~School newspapers can amplify student voice, be a connection to the community, combat student consumption of misinformation, and teach communication skills. And more! High School Newspapers and Civics

~And, for those of you who would like a deeper dive into the role of extracurricular activities in developing civic skills, these two sources will provide that:

Extracurricular Activities and Adolescent Development

Joining Young, Voting Young

Enhance your classroom practice with these 5-week asynchronous, microcredential courses hosted on Canvas. Explore strategies and resources to create a classroom climate in which there are equitable opportunities for ALL students to engage in the proven practices of civic education delineated in the middle and high school course requirements: current and controversial issue discussions, simulations of democratic processes and informed action through service learning. Learn from academic experts like Dr. Diana Hess, Dr. Paula McAvoy, Dr. Joe Kahne, Dr. Jane Lo, Dr. Walter Parker and more! Collaborate with fellow participants to support brave, civil and reflective civic engagement. More details and form to sign up here.

Cohorts will begin May 23, 2022 and end June 30, 2022. DSN members who successfully earn their microcredential will earn a $300 stipend. Space is limited. Spots will be allocated to represent the diverse regions and disciplinary contents in the DSN.

This summer, the Illinois Civics Hub is partnering with the Civic Education Research Group (CERG) and the Center for Information and Research on Civic Learning and Engagement (CIRCLE) to sponsor a cohort of Democracy Schools Network members to learn how to facilitate informed and equitable voting in their communities during the 2022 Midterm Elections and beyond.

Participants will attend a Virtual Summer Institute over four days, choosing to participate either from June 27-30 OR July 11-14. The virtual institutes will meet from 11 a.m. to 2 p.m. over the four days. There will be one hour of independent work daily during the workshop.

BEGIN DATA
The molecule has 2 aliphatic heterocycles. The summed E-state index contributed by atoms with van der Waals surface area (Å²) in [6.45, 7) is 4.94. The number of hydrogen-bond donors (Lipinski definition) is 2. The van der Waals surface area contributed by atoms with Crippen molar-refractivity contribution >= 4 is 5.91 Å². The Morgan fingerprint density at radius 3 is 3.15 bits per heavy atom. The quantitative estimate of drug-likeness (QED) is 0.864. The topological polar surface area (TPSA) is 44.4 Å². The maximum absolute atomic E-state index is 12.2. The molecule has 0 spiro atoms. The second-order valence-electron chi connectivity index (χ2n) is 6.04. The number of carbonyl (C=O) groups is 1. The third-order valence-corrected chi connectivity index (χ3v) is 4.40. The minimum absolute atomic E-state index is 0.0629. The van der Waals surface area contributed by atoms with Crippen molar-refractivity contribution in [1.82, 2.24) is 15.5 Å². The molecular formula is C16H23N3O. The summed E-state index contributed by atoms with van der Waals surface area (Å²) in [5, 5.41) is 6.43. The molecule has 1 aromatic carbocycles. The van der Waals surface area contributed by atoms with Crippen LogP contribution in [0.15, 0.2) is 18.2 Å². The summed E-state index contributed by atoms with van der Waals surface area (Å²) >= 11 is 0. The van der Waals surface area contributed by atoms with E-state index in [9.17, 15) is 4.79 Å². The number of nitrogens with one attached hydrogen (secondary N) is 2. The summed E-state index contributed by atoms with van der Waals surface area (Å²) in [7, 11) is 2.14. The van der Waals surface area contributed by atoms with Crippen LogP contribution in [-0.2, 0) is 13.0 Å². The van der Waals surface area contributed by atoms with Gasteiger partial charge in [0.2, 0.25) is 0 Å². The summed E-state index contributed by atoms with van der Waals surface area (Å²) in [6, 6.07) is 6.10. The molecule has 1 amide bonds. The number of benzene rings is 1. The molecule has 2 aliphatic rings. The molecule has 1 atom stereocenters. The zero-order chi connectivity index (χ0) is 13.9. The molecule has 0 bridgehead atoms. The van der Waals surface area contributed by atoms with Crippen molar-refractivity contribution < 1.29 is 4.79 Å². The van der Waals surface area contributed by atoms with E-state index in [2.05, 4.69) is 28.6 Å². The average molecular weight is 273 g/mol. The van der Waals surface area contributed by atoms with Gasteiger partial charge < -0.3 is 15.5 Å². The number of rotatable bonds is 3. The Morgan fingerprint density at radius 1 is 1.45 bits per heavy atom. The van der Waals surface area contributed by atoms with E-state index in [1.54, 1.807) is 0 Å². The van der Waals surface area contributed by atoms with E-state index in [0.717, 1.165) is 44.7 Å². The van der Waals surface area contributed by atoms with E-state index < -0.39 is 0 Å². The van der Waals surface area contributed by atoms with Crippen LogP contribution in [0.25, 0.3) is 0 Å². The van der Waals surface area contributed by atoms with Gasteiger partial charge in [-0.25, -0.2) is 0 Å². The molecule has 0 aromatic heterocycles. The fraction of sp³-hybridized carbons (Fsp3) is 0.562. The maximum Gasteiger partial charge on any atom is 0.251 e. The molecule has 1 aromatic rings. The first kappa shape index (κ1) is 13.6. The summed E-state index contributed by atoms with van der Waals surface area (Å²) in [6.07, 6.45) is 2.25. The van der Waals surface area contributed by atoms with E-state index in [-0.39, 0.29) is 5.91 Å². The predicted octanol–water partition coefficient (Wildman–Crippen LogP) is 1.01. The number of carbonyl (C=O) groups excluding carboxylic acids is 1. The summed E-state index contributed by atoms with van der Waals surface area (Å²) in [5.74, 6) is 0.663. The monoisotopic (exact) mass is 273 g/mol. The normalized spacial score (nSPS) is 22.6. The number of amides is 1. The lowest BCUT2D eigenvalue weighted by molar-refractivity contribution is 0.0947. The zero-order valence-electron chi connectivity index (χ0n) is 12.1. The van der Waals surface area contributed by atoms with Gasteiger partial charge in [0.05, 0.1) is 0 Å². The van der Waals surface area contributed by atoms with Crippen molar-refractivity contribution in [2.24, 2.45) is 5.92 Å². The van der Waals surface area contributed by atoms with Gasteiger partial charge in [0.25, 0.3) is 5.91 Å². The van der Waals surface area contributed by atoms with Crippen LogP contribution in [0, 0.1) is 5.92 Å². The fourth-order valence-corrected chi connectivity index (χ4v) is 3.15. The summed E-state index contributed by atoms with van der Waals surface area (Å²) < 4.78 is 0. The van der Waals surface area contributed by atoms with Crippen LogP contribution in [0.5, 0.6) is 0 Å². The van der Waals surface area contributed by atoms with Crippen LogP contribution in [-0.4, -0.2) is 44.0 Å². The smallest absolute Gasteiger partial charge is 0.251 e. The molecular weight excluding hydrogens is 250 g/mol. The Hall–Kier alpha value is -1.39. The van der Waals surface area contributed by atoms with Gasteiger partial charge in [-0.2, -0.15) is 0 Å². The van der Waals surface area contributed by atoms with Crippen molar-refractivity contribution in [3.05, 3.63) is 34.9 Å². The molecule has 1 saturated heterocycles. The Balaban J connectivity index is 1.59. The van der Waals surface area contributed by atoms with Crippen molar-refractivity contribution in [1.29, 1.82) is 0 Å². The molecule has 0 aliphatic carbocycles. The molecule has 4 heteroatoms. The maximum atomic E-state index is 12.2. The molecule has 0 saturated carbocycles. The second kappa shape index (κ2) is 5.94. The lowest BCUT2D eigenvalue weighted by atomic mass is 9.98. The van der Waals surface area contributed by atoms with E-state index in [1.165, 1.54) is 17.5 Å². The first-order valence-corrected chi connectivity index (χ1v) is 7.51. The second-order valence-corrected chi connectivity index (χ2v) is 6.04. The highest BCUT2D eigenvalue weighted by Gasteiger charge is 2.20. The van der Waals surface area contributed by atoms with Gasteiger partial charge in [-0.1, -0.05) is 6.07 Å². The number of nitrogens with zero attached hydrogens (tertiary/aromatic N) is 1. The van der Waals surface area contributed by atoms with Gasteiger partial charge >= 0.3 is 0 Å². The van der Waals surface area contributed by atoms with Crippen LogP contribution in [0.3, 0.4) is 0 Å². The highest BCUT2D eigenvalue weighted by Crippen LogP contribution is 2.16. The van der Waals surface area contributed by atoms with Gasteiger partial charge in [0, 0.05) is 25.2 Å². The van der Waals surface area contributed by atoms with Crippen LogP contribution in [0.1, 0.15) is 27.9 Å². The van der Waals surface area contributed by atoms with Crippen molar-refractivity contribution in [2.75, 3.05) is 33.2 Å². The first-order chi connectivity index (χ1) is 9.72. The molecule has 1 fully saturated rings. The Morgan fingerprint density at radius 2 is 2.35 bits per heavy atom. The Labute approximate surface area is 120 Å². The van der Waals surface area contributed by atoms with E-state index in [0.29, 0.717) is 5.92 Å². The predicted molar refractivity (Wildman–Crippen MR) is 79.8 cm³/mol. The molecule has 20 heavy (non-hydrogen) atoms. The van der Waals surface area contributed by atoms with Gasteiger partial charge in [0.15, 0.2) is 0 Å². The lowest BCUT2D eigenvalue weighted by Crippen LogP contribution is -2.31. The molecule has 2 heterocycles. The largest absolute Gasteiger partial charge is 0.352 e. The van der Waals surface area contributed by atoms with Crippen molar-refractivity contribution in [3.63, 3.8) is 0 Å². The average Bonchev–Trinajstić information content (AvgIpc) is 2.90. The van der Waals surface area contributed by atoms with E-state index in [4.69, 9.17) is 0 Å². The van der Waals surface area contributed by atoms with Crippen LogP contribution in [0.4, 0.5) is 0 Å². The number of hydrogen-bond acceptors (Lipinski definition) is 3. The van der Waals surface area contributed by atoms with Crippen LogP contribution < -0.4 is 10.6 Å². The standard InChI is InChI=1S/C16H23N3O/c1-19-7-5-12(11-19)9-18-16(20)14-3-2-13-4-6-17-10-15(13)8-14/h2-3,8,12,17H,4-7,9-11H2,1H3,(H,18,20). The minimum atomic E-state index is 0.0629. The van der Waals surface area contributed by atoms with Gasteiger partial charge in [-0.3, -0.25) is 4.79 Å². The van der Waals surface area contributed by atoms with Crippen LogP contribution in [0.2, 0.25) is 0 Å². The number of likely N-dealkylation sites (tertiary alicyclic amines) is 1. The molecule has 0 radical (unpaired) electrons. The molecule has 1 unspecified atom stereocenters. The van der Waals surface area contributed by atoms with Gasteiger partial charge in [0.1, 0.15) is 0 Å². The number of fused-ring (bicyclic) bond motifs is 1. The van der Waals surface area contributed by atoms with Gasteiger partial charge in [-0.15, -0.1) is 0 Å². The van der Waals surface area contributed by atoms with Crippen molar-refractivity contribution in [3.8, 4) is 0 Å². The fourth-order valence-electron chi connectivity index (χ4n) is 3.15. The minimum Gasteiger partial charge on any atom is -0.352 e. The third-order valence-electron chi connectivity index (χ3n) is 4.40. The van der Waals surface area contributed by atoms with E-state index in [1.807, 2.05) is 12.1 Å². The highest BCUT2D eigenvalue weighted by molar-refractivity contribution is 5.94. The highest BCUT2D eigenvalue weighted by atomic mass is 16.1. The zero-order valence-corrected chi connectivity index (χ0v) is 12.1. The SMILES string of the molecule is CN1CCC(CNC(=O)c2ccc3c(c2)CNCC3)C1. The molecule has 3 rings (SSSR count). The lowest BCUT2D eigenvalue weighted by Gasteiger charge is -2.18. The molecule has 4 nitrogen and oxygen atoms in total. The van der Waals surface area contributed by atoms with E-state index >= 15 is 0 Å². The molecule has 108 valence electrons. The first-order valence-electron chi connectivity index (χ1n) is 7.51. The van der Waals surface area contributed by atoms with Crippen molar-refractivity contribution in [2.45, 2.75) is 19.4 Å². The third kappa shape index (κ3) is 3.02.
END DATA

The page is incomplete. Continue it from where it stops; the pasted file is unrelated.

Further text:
Topics covered include:

  • Key approaches to civic education 
  • Educational resources and models for teaching about elections and voting in a nonpartisan way 
  • Research on why schools and educators have a critical role in building informed and equitable voting 
  • Opportunities to connect to educational goals and content standards
  • Dynamics that constrain informed and equitable voting 
  • School- and community-specific action planning for the 2022 election and beyond


  • Participate in an interactive 4-day Institute for three hours each day
  • Complete asynchronous, independent work for one hour each day
  • Construct a plan for working with other educators in your school community during the 2022 election cycle
  • Participate in a peer review of other participants' local plans and share yours
  • Implement your local plan with other educators during the 2022 election cycle
  • Reflect on your successes and challenges after the election 
  • Present during a webinar this fall for the Illinois Democracy Schools Network. 

Participants will have the option to earn 15 PD hours from the DuPage County Regional Office of Education for FREE

Two graduate credits from the University of California, Riverside Extension are available for an additional fee

Participants will earn a $1000 stipend for completing all requirements of this cohort. Spots are limited. Participation in the paid cohort will be based on the diverse regions and disciplinary contents in the DSN.

Participants will be notified no later than April 15th, 2022.

To apply for this opportunity, please complete this Google form no later than April 1, 2022.